Eric Norwood came across the Williams-Brice Stadium field after USC's 2007 game against S.C. State looking for Buddy Pough. He had something he needed to ask the S.C. State coach.
"I had never met him," Pough said. "He found me and said, 'Coach, I've got a brother I want to see if you can help.'"
That was the first time Pough had ever heard the name of Norwood's younger brother, Erin.
"From that point on, I got to know everybody in the family," Pough said.
Two years later, when the Bulldogs return to Williams-Brice on Saturday night for the second meeting between the schools, Pough couldn't be happier to have his own Norwood on the S.C. State sideline.
Erin, a redshirt sophomore and third-team safety, may not have the playing credentials of brother Eric, an All-SEC senior linebacker and USC's career leader in sacks, but Pough doesn't mind. He is pleased he could play a part in finding Erin a college home.
"Both of them are the nicest kids you ever saw. They've got great parents," Pough said. "They'll all charm you to death. There's nothing I wouldn't have done to help this kid."
The 6-foot-1, 252-pound Eric came out of North Cobb High in 2006 as a high-profile defender and found instant stardom with Steve Spurrier's team. The 5-foot-10, 185-pound Erin finished a year later without the same sort of opportunity awaiting him. He backed out of going to one community college in Massachusetts, and he didn't make the team of another one in Mississippi.
He lived at home in Acworth, Ga., for a year, attended Chattahoochee Technical College and worked at Costco. But he wanted something more, especially while watching Eric excel at USC.
That's about the time Eric made his plea to Pough. However, it wasn't as simple as asking for a favor. Erin needed to get his academic situation in order to be able to join the Bulldogs as a player. So last year, he attended S.C. State without a football scholarship, unable to participate in the sport until he could make the grade.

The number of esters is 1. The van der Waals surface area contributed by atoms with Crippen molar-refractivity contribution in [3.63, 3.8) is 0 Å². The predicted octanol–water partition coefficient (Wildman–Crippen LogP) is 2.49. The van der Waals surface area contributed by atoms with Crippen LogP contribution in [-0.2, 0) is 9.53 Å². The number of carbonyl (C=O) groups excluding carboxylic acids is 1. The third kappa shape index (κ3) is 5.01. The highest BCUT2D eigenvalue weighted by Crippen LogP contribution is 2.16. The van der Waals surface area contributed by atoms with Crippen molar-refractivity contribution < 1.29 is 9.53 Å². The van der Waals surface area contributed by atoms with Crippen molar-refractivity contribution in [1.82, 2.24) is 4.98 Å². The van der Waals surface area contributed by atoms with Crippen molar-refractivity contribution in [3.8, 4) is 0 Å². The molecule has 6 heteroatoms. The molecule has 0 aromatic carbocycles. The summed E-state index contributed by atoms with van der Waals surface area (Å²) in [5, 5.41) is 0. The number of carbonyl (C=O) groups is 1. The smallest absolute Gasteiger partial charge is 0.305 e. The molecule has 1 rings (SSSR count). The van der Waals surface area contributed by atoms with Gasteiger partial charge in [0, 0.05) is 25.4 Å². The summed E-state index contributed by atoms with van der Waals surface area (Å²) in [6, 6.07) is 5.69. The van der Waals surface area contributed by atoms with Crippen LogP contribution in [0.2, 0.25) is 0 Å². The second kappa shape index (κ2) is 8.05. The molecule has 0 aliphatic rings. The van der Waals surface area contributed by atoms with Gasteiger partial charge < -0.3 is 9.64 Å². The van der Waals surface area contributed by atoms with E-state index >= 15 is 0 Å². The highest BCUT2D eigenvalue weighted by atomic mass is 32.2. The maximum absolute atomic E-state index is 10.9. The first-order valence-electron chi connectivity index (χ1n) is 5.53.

"That's what he had to do," said Anna Norwood, their mother. "They had to see how dedicated he was and how bad he wanted it."
With his brother's example - as one who overcame being an indifferent high school student in academics - in front of him, Erin made it happen, something that has left Anna proud.
"He did it, same as Eric," she said. "If you want it bad enough, you get it done. They both have the determination and drive."
This year Erin is on a football scholarship and wearing No. 21 while playing on the kickoff return team for the Bulldogs. Although his playing time is limited, Pough sees promise.
"He's going to be a good little player," Pough said. "He just needs to keep working at it and get more experience."
And in one of those happy coincidences, he'll get a shot to square off against his brother. Eric opted not to enter the NFL draft last spring and returned for his final year at USC, where he is enjoying another spectacular season.
It's not likely they'll cross paths on the field unless it occurs on a USC kickoff, where Erin will be blocking for a Bulldog return man and Eric will be trying to bring him down.
"It's a possibility I might have to block him," Erin said.
So will he try to flatten Eric?
"I'll give it all I've got," Erin said, laughing.
Erin said his brother hadn't gotten on him too much about Saturday's game. He called Eric a humble guy who doesn't talk too much, except maybe to razz him about not playing much. Eric is thrilled for his brother.
"I'm very proud to see where he's at now," he said.
"It's a load lifted off to have both in school just 45 minutes from each other," Anna Norwood said. "Yes indeed, I love South Carolina. It has been good to me."
She's still not quite certain where she should sit Saturday.
"I'm sure my adrenaline will be flowing. I'm excited," she said.
Erin and Eric are criminal justice majors, and Eric is scheduled to graduate in December, a semester ahead of his class and in time to concentrate on the next NFL draft.
"I'm really proud of the fact he's going to graduate early," Erin said. "I look at him as a role model."
The role model offers this piece of advice to his younger brother:
"Apply yourself and don't take anything for granted."